The Messages of the Poets. Nathaniel Schmidt

C. H. Toy
1912 International Journal of Ethics  
Sons, 1911. Pp. xxiv, 415. Both the religious significance and the artistic value of the old Hebrew poetry have been to a great extent obscured by an unhappy method of exegesis based on a false theory of inspiration. What is needed in order that these writings may come into their full rights is the employment of strictly scientific principles in their interpretation, and this is what Professor Schmidt has done in the present volume. After a description of the motifs of Old Testament poetry and
more » ... stament poetry and its form (rhythm, metre, parallelism, strophic structure) and a notice of the poets (David is the only one of them who is known by name), he discusses the ethical and religious value of the poems, and then takes up, one by one, the books and fragments that have been preserved, giving his own translations and adding expositions. In the numerous cases in which the Hebrew text calls for emendation his conclusions will, for the most part, commend themselves to scholars, and his expositions are independent and fresh, and are marked by critical insight and constructive ability. He has rich material of literary illustration and comparison, and the dates he assigns to the various pieces are in accordance with the most advanced Old Testament criticism of to-day. In order, he says, to give the impression of poetry, conveying not only the thought but something of the form of the original, his translations are in metre (generally in iambic unrhymed quatrains). There are obvious advantages in this method-the text may gain poetic flavor and the thought becomes more real to the English reader. The metrical versions are very well donethe choice of words is excellent (the predominance of words of one syllable is noteworthy) and the tone of the original is clearly rendered. On the other hand, the employment of metre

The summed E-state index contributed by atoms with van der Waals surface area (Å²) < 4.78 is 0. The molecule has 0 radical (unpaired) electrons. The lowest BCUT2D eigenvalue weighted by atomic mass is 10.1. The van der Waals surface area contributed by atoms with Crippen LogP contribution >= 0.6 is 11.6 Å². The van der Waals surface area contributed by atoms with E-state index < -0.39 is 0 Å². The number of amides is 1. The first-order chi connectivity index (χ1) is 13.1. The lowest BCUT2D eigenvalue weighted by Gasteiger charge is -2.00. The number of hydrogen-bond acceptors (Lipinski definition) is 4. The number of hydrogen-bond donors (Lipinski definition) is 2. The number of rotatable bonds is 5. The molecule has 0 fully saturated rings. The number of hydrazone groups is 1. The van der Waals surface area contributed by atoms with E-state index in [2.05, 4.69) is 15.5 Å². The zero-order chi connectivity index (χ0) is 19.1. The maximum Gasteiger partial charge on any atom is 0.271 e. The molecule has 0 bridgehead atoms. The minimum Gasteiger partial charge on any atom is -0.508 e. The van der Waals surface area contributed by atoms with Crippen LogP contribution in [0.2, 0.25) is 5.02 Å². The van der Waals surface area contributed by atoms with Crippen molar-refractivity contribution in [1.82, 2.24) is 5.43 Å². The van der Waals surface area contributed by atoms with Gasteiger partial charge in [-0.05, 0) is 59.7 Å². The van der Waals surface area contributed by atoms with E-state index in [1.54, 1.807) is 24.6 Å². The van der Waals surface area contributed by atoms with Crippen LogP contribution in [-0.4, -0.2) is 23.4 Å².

doi:10.1086/intejethi.22.4.2377073 fatcat:xksgtgsi4zeebfgbbgzoorbniq